14. If the mutations of the tangent be traced in like manner, it will be seen that its magnitude passes from nothing to infinity in the first quadrant; becomes negative, and decreases from infinity to nothing in the second; becomes positive again, and increases from nothing to infinity in the third quadrant; and lastly, becomes negative again, and decreases from infinity to nothing, in the fourth quadrant.

15. These conclusions admit of a ready confirmation, and others may be deduced, by means of the analytical expressions in arts. 4 and 12. Thus, if a be supposed equal to 40, in equa. v, it will become

cos. (B) = cos. 4O. cos. BF sin. 10. sin. B, sin. (O+B) = sin. O. cos. B sin. B. COS. 40. But sin. O = rad. = 1; and cos. 40 = 0:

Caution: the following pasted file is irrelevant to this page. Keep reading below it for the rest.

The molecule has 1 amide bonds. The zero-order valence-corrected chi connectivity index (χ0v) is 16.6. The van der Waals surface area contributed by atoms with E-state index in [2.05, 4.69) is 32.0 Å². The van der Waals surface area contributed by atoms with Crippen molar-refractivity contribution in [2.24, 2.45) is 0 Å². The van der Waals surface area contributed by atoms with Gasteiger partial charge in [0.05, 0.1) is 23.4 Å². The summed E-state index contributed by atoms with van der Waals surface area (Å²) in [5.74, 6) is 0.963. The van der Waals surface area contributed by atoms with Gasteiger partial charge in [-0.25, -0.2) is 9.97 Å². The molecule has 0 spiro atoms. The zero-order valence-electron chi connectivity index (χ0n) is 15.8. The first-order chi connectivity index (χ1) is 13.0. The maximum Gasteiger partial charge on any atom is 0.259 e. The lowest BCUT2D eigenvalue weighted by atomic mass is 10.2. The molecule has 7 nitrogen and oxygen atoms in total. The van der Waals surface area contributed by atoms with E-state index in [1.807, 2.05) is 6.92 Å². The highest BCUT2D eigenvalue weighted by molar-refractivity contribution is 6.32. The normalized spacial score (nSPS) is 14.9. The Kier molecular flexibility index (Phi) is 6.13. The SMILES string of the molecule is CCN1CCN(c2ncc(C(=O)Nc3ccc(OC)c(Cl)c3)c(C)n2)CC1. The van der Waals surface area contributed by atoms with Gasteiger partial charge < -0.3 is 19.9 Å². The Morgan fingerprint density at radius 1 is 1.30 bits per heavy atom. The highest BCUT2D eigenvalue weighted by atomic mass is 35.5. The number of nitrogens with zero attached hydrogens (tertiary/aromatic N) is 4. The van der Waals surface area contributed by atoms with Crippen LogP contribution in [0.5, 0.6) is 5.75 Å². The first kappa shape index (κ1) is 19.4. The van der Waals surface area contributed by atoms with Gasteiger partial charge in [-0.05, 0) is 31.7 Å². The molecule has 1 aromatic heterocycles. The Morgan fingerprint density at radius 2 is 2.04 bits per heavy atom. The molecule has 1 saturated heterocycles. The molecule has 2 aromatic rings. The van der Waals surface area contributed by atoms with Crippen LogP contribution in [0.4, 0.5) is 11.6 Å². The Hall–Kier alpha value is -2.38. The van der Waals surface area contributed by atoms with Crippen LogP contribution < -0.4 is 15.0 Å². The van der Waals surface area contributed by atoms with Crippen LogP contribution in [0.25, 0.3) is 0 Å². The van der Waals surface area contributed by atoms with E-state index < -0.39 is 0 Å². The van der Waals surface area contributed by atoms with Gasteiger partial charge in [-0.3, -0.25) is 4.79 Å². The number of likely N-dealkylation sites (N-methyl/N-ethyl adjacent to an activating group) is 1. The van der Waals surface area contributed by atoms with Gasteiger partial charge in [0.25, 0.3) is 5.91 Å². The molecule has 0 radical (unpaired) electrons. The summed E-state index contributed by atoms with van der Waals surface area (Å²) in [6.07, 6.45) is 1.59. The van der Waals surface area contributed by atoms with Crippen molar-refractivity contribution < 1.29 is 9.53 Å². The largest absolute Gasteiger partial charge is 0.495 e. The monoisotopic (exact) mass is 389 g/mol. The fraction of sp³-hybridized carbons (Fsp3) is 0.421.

so that the above equations will become

Cos. (B) = sin. B.

sin. (OB) = cos. B.

From which it is obvious, that if the sine and cosine of an arc, less than a quadrant, be regarded as positive, the cosine of an arc greater than O and less than 40 will be negative, but its sine positive. If в also be made = 0; then shall,

we have cos. O

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Suppose next, that in the equa. v, A0; then shall we obtain

cos, (B) =— COS. B.

sin. (O±3) = sin. B;

which indicates, that every arc comprised between 0 and 40, or that terminates in the third quadrant, will have its sine and its cosine both negative. In this case too, when B=0, or the arc terminates at the end of the third quadrant, we shall have cos. O = 0, sin. 40 = 1.